In 1956, organized the International Building Exhibition “Interbau” that Le Corbusier was invited to design and construct a residential housing complex. The location of the exhibition would Hansaviertel neighborhood east of the city of Berlin, however it was felt that the project had more extension, so he moved to Charlottenburg. This would be the second time he was invited to participate in a project in Germany, representing the opportunity to build a Unité d’Habitation as part of the exhibition of their ideas to life.
The exhibition would be inaugurated in 1957 with the intention of showing the modernization and reconstruction of Germany after the Cold War, and that this time would open the door to experimentation in the construction and welcomes new techniques. Fifty-three renowned architects involved in the process, some of them were: Walter Gropius Alvar Aalto, Oscar Niemeyer, Hans Scharoun and Wils Ebert.
Flatowallee 16, 14055 Berlin-Charlottenburg, west of the capital. Currently in use.
Le Corbusier uses the same concepts as in the Unite d’habitation of Marseille, follows the five points raised in all his work which are open plan, structure on piles, free facade, glass wall and covered terrace.
Convert the block into a “town house”, using again the concept of “rue interieur” which is located in the central part of the building, giving access to each machine cell or living on both sides of the longitudinal walls and facade south of it.
Le Corbusier projects the Unité de Berlin Modulor the system had the form of 2.26m and in the Unite d’habitation of Marseille, however the difficult relations with employees and the incompatibility of building regulations in Germany were forced to abandon the proportions given by the Modulor and increase one meter in height between the floors. That is why the building was an impact on the “brise-Solei” which upset Le Corbusier, which ended up resigning to work.
The housing was designed for 400 apartments for 2000 people. The building has a walkway that leads to car parking which is a level lower than the ground floor.
Here we find an open floor plan with columns of the main structure rising on the slopes Unité presenting the field, leading to a series of shops along the street leading to the main entrance of the building.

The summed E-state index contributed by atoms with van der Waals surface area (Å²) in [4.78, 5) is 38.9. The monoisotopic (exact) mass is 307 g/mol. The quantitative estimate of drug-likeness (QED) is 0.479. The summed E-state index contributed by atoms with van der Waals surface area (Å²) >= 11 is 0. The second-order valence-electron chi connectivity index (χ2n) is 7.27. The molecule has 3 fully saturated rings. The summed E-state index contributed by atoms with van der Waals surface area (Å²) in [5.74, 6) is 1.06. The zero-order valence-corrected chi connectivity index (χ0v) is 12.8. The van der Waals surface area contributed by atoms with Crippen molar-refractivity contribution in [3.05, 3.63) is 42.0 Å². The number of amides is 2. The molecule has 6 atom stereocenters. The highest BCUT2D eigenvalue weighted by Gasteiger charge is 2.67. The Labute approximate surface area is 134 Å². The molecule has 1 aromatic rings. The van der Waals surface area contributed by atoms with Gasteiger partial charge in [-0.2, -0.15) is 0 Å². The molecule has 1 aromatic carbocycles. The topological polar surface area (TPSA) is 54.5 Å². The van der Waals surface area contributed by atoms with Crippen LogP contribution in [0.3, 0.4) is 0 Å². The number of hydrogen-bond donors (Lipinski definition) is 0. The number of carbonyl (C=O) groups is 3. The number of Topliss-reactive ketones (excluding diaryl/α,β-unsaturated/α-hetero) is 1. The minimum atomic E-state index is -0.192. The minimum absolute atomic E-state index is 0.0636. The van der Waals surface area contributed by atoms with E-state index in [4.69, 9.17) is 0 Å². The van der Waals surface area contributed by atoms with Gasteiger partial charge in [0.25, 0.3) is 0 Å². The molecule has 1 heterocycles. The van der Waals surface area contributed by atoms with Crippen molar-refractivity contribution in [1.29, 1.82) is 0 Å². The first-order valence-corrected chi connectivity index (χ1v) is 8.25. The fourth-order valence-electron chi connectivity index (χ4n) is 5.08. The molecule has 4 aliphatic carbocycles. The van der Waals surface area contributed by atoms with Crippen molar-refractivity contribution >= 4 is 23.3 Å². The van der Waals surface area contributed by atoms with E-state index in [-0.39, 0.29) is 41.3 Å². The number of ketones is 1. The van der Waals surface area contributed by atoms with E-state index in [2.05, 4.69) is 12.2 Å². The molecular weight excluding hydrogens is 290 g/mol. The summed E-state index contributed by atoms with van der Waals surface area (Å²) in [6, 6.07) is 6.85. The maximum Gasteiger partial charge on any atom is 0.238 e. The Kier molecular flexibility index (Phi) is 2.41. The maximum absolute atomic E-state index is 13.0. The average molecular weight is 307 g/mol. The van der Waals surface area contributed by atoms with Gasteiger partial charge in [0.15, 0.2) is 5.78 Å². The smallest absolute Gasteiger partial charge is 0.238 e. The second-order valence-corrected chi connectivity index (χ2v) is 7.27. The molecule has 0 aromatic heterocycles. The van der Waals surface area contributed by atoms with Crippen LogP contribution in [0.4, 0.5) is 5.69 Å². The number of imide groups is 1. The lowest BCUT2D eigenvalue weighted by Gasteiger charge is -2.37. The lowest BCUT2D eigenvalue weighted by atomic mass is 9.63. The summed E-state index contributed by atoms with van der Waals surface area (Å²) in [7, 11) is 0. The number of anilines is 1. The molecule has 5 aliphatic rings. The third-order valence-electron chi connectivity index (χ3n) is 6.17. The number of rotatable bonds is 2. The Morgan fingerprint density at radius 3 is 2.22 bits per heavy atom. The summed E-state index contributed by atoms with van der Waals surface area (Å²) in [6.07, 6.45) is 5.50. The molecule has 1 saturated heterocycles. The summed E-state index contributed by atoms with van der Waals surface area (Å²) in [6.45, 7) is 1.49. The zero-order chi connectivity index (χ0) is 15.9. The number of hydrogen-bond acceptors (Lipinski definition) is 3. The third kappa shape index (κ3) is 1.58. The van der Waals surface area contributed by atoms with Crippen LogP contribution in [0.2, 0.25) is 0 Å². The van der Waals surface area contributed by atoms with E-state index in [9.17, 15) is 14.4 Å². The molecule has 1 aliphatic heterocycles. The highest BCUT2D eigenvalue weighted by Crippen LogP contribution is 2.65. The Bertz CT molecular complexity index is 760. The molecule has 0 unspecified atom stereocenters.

In it we find the stairs and elevators and the main movement of each level or “rue interieur”, which have access housing blocks that are spread throughout the plant.
Plant Terrace (two levels)
To reach this level is reached by the vertical circulation. This site has two levels and is intended to provide the building with the necessary community facilities for the entire complex. Among them are:
- Ventilation turbines
- Medical Services
- Customer service
- Room for 200 spectators
- Children’s Garden
- Air theater
Structure and Materials
The main structure consists of a grid or lattice of columns and concrete beams forming seven levels which subsequently defines each property by prefabricated materials, supported by a large plate reinforced concrete floor and where to get the facilities, in turn is supported by a series of columns in the form of concrete brackets, but these are longer in areas where the slope is greater because of the connection between parking and building.
Materials used in reinforced concrete structure, the coating of exterior walls is made of prefabricated base, carpentry, steel, some wood trim in the interior housing.
There is a polychrome as Le Corbusier tends to do in all his works, using red, yellow, blue and green.
Le Corbusier: L’Unite D’Habitation De Marseille / The Unite D’Habitation In Marseilles, avec/and Rezé-les-Nantes, Berlin, Briey en Foret, Firminy. Sbriglio, Jacques, Birkhauser Verlag. 2004.
Le Corbusier. Guias de Arquitectura. Gans,Deborah. Gustavo Gili. España. 1988